Wednesday, 18 May 2011

Chambermaids and French dinner parties

Autumn 2009. A dinner party in western Paris. Roman Polanski has just been arrested for having sex with a 13-year-old girl in 1977, and there's a separate controversy over culture minister Frederic Mitterrand, who has written about his experiences as a sex tourist in Thailand. The guests are outraged. Not because of the sexual abuse, but because of the philistines who want to bring down two great men over a matter of private mores. Surely sexual freedom is as French as the red wine in our glasses and the foie gras on our plates.
Philistine that I am, I point out that Mitterrand's behaviour isn't exactly a private matter since the sex trade is a form of human exploitation. Just to add a bit of factual evidence to the discussion, I talk about a feature I once wrote about Nigerian prostitutes in Italy, and the harrowing stories the women told me about their work. When I'm done, the French bohemian next to me thoughtfully cradles his wine glass.
"Bien sur, prostitution is exploitation," he says. "But you know what, working in a factory, that's also exploitation!"

I'm in London this week and can't report live from a French dinner table, but reading Bernard-Henri Levy's column about his friend Dominique Strauss-Kahn's arrest is almost as good. "No one knows" if DSK is guilty of sexual assault, Levy says quite rightly, and he could have left it there. But that wouldn't be quite spicy and controversial enough, so he swiftly adds that the accuser shouldn't have cleaned the room alone, and that another woman who has accused the IMF head of sexual aggression merely "pretends to have been the victim."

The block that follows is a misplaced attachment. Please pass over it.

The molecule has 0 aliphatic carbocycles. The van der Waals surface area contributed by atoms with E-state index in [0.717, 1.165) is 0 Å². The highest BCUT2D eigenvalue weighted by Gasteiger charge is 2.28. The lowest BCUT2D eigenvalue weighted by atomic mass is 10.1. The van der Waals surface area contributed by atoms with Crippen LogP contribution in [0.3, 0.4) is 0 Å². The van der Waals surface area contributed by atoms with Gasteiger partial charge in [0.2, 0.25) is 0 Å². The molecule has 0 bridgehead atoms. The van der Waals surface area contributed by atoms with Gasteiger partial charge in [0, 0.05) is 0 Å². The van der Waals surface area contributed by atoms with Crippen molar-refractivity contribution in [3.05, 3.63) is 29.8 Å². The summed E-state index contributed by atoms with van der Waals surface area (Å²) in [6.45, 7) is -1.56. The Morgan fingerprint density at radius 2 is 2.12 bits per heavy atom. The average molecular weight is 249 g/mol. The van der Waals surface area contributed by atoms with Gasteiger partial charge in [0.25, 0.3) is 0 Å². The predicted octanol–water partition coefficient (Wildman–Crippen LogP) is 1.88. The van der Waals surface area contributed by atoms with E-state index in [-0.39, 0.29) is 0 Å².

And also, poor Greece is going to collapse now, and all because of a chambermaid who shouldn't have cleaned the room alone in the first place.

Because, you know, bien sur, slandering a woman who says she has been sexually assaulted is a form of exploitation*.
But working in the factory of international finance while being distracted by an irritating court case, that's also exploitation.

*Speaking of which: the New York times just reported that DSK's defence lawyers have hired Guidepost Solutions, a global investigations company led by a former federal prosecutor and US Secret Service special agent, to look into the chambermaid's background. There goes her chance of ever having a normal life again, whatever the outcome of the case. Does this happen with any other form of crime? If someone were to burgle my flat, would the defence team hire an investigator to look into my background? "A childhood friend who knew S.H. from 1992-93 reported that she had a history of leaving the front door unlocked." Clearly, she was asking for it!

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